It could be interesting times ahead for promotional agency Swiss Films. The group’s government backing is currently in place, but Francine Brücher said: “At the moment there is a lot of talk and debate concerning the film law. There might be some possibly changes, the subsidy is in discussion, we’ll know at the end of the year.
Nicolas Bideau is leaving as head of the film department at BAK. “So things always change with a new
administration,” she added.
It’s a strong year for Swiss film, with La Petite Chambre representing the country in the Foreign-Language Oscar race, and also Christian Frei’s documentary Space Tourists being prepared for a potential Oscar bid in the documentary category.
Closer to home, Swiss Films will host a public talk today at 15:30 at the Zurich Film Festival’s Festival Centre. Brücher, who is in charge of international promotion at promotional body Swiss Films, says the discussion will be about “how filmmakers can prepare for the future, working with media, what producers will have to change about the way they work, and how new changes can also impact film promotion.”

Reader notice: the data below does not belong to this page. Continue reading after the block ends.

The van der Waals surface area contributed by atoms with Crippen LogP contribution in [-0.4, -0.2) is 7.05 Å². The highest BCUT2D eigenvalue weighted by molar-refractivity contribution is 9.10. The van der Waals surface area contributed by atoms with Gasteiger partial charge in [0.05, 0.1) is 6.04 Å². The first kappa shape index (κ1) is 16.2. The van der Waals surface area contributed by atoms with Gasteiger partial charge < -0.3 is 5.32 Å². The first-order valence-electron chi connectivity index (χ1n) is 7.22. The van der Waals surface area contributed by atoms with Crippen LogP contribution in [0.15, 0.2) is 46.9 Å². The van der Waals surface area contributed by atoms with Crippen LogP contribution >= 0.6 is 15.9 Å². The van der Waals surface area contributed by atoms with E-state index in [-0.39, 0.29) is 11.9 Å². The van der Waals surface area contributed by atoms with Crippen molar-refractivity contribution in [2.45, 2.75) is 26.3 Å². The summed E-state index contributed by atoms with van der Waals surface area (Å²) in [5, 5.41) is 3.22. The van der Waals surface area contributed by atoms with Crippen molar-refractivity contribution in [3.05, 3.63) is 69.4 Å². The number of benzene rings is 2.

Although Brücher herself is in charge of promoting Swiss films at international events like Cannes and Berlin, she is bullish about the Zurich Film Festival. She said: “It’s important for fimmakers to have a festival in their own town.”
The theatrical market share of Swiss films at home is only about 3-5% “but distributors are very courageous and very dedicated [to support Swiss films],” says Francine Brücher of Swiss Films, who also noted that government subsidies to support local product distribution also helps.
She noted that almost every documentary gets a theatrical run, for example in 2009 there were 31 Swiss non-fiction films that had theatrical runs, which is certainly a bigger percentage than most territories. “That’s thanks to both the distributors and the cinemas,” Brücher said.